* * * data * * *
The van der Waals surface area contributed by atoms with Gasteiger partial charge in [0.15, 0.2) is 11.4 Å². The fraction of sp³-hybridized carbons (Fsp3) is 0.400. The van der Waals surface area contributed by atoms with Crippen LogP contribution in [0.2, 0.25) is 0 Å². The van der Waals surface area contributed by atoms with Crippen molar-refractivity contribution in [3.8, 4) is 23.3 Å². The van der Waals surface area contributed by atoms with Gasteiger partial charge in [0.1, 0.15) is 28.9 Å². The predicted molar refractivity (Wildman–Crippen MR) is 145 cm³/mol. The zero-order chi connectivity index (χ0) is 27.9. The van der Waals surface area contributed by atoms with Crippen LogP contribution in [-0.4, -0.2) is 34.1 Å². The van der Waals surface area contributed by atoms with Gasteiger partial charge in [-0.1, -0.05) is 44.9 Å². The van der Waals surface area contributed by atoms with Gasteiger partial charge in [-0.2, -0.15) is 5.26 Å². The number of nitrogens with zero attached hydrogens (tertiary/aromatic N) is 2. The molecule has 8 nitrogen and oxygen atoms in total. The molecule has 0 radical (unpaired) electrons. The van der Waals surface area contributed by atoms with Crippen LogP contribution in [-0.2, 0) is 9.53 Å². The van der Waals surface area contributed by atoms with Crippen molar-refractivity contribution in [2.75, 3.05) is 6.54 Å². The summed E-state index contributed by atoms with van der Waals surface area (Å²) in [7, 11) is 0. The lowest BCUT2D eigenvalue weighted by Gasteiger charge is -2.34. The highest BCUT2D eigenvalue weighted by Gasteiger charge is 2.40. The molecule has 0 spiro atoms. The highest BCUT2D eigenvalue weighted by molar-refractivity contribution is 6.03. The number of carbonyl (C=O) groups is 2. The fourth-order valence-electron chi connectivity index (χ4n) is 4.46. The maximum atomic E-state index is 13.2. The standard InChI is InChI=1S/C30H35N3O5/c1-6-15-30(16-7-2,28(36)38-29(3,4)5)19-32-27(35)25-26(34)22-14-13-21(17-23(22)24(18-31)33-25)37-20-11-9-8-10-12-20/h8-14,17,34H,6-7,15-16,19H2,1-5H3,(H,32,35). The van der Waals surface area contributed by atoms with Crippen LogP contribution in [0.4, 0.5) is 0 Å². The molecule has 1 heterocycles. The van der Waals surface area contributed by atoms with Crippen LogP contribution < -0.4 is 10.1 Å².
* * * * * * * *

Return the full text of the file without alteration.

The van der Waals surface area contributed by atoms with Gasteiger partial charge in [0.15, 0.2) is 11.4 Å². The fraction of sp³-hybridized carbons (Fsp3) is 0.400. The van der Waals surface area contributed by atoms with Crippen LogP contribution in [0.2, 0.25) is 0 Å². The van der Waals surface area contributed by atoms with Crippen molar-refractivity contribution in [3.8, 4) is 23.3 Å². The van der Waals surface area contributed by atoms with Gasteiger partial charge in [0.1, 0.15) is 28.9 Å². The predicted molar refractivity (Wildman–Crippen MR) is 145 cm³/mol. The zero-order chi connectivity index (χ0) is 27.9. The van der Waals surface area contributed by atoms with Crippen LogP contribution in [-0.4, -0.2) is 34.1 Å². The van der Waals surface area contributed by atoms with Gasteiger partial charge in [-0.1, -0.05) is 44.9 Å². The van der Waals surface area contributed by atoms with Gasteiger partial charge in [-0.2, -0.15) is 5.26 Å². The number of nitrogens with zero attached hydrogens (tertiary/aromatic N) is 2. The molecule has 8 nitrogen and oxygen atoms in total. The molecule has 0 radical (unpaired) electrons. The van der Waals surface area contributed by atoms with Crippen LogP contribution in [-0.2, 0) is 9.53 Å². The van der Waals surface area contributed by atoms with Crippen molar-refractivity contribution in [2.75, 3.05) is 6.54 Å². The summed E-state index contributed by atoms with van der Waals surface area (Å²) in [7, 11) is 0. The lowest BCUT2D eigenvalue weighted by Gasteiger charge is -2.34. The highest BCUT2D eigenvalue weighted by Gasteiger charge is 2.40. The molecule has 0 spiro atoms. The highest BCUT2D eigenvalue weighted by molar-refractivity contribution is 6.03. The number of carbonyl (C=O) groups is 2. The fourth-order valence-electron chi connectivity index (χ4n) is 4.46. The maximum atomic E-state index is 13.2. The standard InChI is InChI=1S/C30H35N3O5/c1-6-15-30(16-7-2,28(36)38-29(3,4)5)19-32-27(35)25-26(34)22-14-13-21(17-23(22)24(18-31)33-25)37-20-11-9-8-10-12-20/h8-14,17,34H,6-7,15-16,19H2,1-5H3,(H,32,35). The van der Waals surface area contributed by atoms with Crippen LogP contribution in [0.4, 0.5) is 0 Å². The molecule has 1 heterocycles. The van der Waals surface area contributed by atoms with Crippen LogP contribution < -0.4 is 10.1 Å².